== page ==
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David Oritz Is Retiring After 2016: It Is A Perfect Time To Eliminate The DH!

David Ortiz has been the quintessential DH in the AL over the last 15 years. Boston is in contention perennially because he put up great #s compared to his competition. Realistically, only he and a few other players are even at the All-Star level, and if given the choice if there were no DH slot in the game, I guarantee you their teams would brave their physical defiencies - in order to keep their bat in the lineup. The AL has had the Designated Hitter Position since the start of the 1973 season.

David Ortiz has been the quintessential DH in the AL over the last 15 years. Boston is in contention perennially because he put up great #s compared to his competition. Realistically, only he and a few other players are even at the All-Star level, and if given the choice if there were no DH slot in the game, I guarantee you their teams would brave their physical deficiencies – in order to keep their bat in the lineup. The AL has had the Designated Hitter Position since the start of the 1973 season.  But that was before Free Agency where the American League has an advantage for signing top guys because of the DH slot, and then there were no Interleague Games, where the AL has a 12 year winning streak, and is routinely posting over a .540 Win Percentage against.

Hunter Stokes (Chief Writer/Part Onwer) 

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David Ortiz has announced he is retiring after the next season.  Thus ends the greatest Left Handed DH of ALL-Time, (sorry Harold Baines).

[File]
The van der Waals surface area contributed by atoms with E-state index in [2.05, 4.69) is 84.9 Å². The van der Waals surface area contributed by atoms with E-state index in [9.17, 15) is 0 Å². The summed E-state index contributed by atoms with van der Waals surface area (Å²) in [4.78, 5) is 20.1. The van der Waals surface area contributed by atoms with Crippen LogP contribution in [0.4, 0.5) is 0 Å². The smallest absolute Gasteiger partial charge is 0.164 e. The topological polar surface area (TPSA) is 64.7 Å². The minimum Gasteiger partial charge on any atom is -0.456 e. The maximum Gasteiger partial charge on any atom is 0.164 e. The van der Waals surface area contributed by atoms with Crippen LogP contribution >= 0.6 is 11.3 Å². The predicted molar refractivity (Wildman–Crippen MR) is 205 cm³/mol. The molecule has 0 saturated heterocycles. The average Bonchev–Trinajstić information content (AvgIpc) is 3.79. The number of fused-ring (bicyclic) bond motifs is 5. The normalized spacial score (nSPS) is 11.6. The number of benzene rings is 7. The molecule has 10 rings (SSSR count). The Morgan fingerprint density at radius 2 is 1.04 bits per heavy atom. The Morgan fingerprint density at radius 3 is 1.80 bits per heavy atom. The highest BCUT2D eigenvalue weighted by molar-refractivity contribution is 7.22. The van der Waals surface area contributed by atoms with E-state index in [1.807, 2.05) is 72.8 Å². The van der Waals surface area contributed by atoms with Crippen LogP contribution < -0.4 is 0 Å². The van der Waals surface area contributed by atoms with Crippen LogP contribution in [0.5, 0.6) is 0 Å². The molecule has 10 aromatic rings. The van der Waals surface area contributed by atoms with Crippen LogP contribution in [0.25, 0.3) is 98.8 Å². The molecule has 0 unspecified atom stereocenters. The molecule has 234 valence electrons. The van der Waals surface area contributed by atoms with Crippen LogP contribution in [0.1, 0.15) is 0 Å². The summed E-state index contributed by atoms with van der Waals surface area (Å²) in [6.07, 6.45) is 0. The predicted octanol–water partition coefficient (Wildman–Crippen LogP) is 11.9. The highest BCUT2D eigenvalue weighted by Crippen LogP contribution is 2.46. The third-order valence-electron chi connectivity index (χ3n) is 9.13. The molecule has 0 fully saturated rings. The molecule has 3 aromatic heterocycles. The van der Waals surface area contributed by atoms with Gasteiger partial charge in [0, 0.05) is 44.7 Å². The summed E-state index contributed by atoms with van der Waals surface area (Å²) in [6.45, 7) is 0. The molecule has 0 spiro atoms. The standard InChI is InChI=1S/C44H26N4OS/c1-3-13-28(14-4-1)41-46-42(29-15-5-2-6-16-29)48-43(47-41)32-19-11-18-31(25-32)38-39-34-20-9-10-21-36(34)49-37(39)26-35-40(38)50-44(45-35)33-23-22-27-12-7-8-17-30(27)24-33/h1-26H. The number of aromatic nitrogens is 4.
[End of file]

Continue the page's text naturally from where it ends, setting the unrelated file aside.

The Designated Hitter Position has been taking a hit for effectiveness more and more over the last several years, and more teams than not use it as a rest for veterans.

Listed on MLB.com, only 5 DH’s qualified for the Batting Title race in 2015.

Billy Butler had a crappy year.

David Ortiz started slowly being hampered by the new foot in the box rule, before settling in to a 37 HRs and 108 RBI campaign – with a .913 OPS.

Alex Rodriguez had a renaissance year in 2015, clubbing 30+ HRs for the 15th time in his career, and 1st time in 4 years. But at 40, how many years does he have left, or at the production level? Will Prince Fielder be an effective DH now that he is in his early 30's, or will he have his last licks at the plate at 34 like his father did? Will Albert Pujols survive 6 more years a primary DH that plays like an ALL-Star?

Alex Rodriguez had a renaissance year in 2015, clubbing 30+ HRs for the 15th time in his career, and 1st time in 4 years. But at 40, how many years does he have left, or at the production level? Will Prince Fielder be an effective DH now that he is in his early 30’s, or will he have his last licks at the plate at 34 like his father did? Will Albert Pujols survive 6 more years a primary DH that plays like an ALL-Star?

Not far behind him in hanging them up will be Alex Rodriguez, who had the 3rd best year for a DH.  A-Rod bashed 33 HRS and 86 RBI with an .842 OPS, yet slowed down considerably in the 2nd half.

Kendrys Morales had the 2nd best year for the position with 22 HRs and 106 RBI – and a .847 OPS.  Morales is 32 himself.

The only other productive DH was Evan Gattis.  This guy miraculously hit 11 Triples, added with 20 Doubles and 27 HRs.  His .288 OBP doesn’t say much about his plate discipline, but he did have a .748 OPS.

Gone are the days where some of the best hitters are DH’s.  I am referring to the Edgar Martinez, Frank Thomas, Jim Thome, Travis Hafner, Jason Giambi, David Justice, Harold Baines and Paul Molitor type of DHs.  A lot of them all competing against each other at the same time.

Some of the stances of our website have suggested more teams retire their premiere offensive players to the position permanently like Prince Fielder (he is the Rangers full time DH going forward), Albert Pujols and Jose Bautista.  Maybe that will still happen.